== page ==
This may be obvious to some, but this problem occurs again and again. The VI administrator should be aware of a few technical items that can help understand and avoid this problem:

  1. Based on the IO demands of the DB files, a certain number of spindles should be guaranteed to this file. This means that its VMDK must be placed on a VMFS volume to accout for the SQL Server's demands and all of the other demands on that volume.
  2. Mixing sequential activity (such as log file update) and random activity (such as database access) results in random behavior. This means that the LUN configuration in the pre-virtual physical environment may not be sufficient for the consolidated environment. This is discussed some in Storage Performance: VMFS and Protocols.
  3. When storage isn't meeting the SQL Server's demands, the device latency or kernel latency (queueing time) will increase. Read up on these counters in Storage Performance Analysis and Monitoring.
  • looks very complex. Can you tell me what to do exactly about storage configuration. Steps to solve this. – M.C.Rohith Apr 9 '12 at 10:36
  • One of the major issues with sql on VM is i/o: if there are 10 virtual machines that need to read/write to the same disk, your i/o speeds will be 10x - 100x worse as everyone vies for the drive head's attention. If you can dedicate an entire disk drive to your sql vm, you could see an dramatic performance improvement. Also, don't allow all vm's access to all cores: that also slows things down with resource contention. Instead, dedicate virtual cores to each vm. Same with memory - one vm can steal it from another. – Russell Fox Apr 12 '12 at 17:22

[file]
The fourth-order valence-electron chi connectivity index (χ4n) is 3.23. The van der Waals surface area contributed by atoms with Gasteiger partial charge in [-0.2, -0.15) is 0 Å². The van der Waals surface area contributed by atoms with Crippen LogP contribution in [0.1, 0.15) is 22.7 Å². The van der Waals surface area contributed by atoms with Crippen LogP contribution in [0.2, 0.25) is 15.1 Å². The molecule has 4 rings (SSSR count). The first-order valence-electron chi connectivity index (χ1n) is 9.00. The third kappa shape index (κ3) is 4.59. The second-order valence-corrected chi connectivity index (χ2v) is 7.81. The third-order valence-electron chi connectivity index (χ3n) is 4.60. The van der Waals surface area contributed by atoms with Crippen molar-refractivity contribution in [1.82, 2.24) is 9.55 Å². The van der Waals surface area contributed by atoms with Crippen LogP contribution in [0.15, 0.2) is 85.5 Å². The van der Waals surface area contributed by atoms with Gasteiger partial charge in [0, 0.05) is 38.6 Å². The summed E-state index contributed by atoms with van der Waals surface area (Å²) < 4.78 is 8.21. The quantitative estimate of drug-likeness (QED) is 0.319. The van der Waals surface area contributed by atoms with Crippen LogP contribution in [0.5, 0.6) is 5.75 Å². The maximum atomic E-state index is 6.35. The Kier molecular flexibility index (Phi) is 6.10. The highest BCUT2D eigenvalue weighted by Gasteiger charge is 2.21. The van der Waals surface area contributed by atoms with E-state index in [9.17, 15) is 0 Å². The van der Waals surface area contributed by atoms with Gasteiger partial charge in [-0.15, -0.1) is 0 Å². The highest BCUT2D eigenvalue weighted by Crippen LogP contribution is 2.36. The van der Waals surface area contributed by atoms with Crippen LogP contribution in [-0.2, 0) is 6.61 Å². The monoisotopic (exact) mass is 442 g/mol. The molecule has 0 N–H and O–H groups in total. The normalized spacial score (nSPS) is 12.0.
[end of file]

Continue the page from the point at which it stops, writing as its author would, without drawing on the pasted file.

The most common cause for this problem is the lack of RAM. Having everything setup on a small 4GB RAM machine is your problem.

When you try to load those 150k rows into memory (remember, everything that happens in SSIS is in memory), a lot of those rows are being handled by your pagefile.

Pagefile on your VM is a lot slower than the one on your physical machine.

To solve this, increase the amount of RAM on your virtual machine.

  • I had increased the VM Size to 8GB. While I am running this task I check in the Resource manager of Task manager. There it has still about 2+GB free for any usage. I think this is not the Solution. – M.C.Rohith Feb 16 '12 at 9:04
  • Anoter cause could be that the VM host (underlying machine) is busy. It does not always reflect in the VM... – Dominic Goulet Feb 16 '12 at 12:44
  • I Noticed that the Physical machine has the 2.67 GHz RAM and in the virtual machine has the 2.00 GHz RAM. This may be the cause but I am not sure about it. I Restarted the machine so that all the services will be restarted and memory will be fresh. No other task is running in that machine. – M.C.Rohith Feb 17 '12 at 5:08
  • No matter how you configure it, the VM will always be a subset of your physical machine and cannot outperform it. I will need more information on your end to help you. Start by giving us the SQL script. Thanks! – Dominic Goulet Feb 17 '12 at 14:59

I have a similar problem.

Two client machines (one physical, one virtual) execute a batch using SQLCMD. This batch calls a Stored procedure on a physical server (so it's not a memory problem since the elaboration is only on server side).

The batch executed from the physical machine takes 20 minutes. The batch executed from the virtual machine takes 1 hour and 20 minutes.

Using SQL profiler I noted that in the case of slow execution there is a wait type ASYNC_NETWORK_IO.

Probably the virtualized network layer is not optimized.

Could you run a SQL profiler and check if you see the wait type ASYNC_NETWORK_IO?

  • I checked with the SQL Profiler but there is no ASYNC_NETWORK_IO Wait. Even if the ASYNC_NETWORK_IO is the problem. What is the solution for that. – M.C.Rohith Mar 22 '12 at 13:50